Will Consumers Balk at Higher Food Prices?
The higher cost for Thanksgiving dinner isn’t only the latest indicator of rising food prices. October figures from the Bureau of Labor Statistics show prices for food-at-home rose 12.4 percent over the past 12 months while prices for food-away-from-home increased 8.6 percent. Consumers are paying more across all food categories. Prices on cereals and bakery products increased 15.9 percent over the past year. Prices on dairy and related products rose 15.5 percent. Increases for other food groups ranged from 8.0 percent (meats, poultry, fish, and eggs) to 15.4 percent (other food at home). The overall inflation rate is 7.7 percent.
Economists are watching consumers closely to gauge their reaction to higher prices. Surveys by Purdue’s Center for Food Demand Analysis and Sustainability show expenditures on food-away-from-home are at their lowest level since February, suggesting consumers are reducing discretionary food spending. Other sources suggest consumers are shopping for discounts or substituting more expensive goods with less expensive ones. So, consumers are adjusting their food purchasing behavior somewhat due to higher prices.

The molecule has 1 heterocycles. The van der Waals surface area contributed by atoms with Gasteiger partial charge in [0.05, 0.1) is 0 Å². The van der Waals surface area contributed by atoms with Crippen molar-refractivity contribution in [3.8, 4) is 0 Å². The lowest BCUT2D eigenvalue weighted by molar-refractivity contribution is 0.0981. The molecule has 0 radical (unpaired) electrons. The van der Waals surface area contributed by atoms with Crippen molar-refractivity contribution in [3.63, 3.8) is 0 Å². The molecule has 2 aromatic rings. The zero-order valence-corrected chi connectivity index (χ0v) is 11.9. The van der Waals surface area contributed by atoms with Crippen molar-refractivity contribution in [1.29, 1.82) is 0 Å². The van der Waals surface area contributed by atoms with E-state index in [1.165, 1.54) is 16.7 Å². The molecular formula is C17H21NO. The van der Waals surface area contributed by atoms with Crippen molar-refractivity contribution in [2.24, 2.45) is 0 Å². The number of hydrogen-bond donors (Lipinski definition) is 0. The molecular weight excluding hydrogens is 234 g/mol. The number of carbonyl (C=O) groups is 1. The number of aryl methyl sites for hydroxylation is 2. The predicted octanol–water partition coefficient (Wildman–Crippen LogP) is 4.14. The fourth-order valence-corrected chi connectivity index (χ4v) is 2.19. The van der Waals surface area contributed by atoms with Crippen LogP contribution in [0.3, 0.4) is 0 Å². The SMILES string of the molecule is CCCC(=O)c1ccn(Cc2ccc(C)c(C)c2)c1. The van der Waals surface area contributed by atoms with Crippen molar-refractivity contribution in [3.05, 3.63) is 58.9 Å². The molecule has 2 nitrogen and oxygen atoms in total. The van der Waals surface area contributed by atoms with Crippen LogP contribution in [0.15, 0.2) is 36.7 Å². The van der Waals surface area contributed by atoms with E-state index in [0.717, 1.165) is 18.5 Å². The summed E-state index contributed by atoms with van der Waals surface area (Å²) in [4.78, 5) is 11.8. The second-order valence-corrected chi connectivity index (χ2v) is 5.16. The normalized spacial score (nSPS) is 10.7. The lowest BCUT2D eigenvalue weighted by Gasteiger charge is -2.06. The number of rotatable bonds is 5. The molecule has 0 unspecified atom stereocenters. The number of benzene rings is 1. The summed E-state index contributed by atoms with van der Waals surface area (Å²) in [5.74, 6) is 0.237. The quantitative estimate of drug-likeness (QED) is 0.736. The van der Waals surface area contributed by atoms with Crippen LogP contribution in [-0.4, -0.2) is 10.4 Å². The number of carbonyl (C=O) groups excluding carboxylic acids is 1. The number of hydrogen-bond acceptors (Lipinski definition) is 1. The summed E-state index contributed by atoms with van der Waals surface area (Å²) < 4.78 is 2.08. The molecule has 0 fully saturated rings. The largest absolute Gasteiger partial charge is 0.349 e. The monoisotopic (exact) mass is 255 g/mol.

For Nebraska’s cattle sector, consumer spending on beef is important to watch. Derrell Peel, extension livestock economist at Oklahoma State University, says per capita retail beef consumption will likely be higher in 2022 compared to 2021. Peel writes, “The fact that retail beef prices this year are averaging higher at the same time as consumption is increasing is an indication of strong beef demand.” He concludes that beef demand appears to be steady and strong at the end of 2022. Good news for Nebraska cattle producers.
Consumers’ food purchases help shape the size of agriculture’s economic pie and their responses to higher food prices trickle-down to farmers and ranchers. So far, it appears consumers are making purchasing adjustments in response to higher prices, but spending remains resilient. Nevertheless, consumer behavior bears watching as the U.S. continues to struggle with inflation.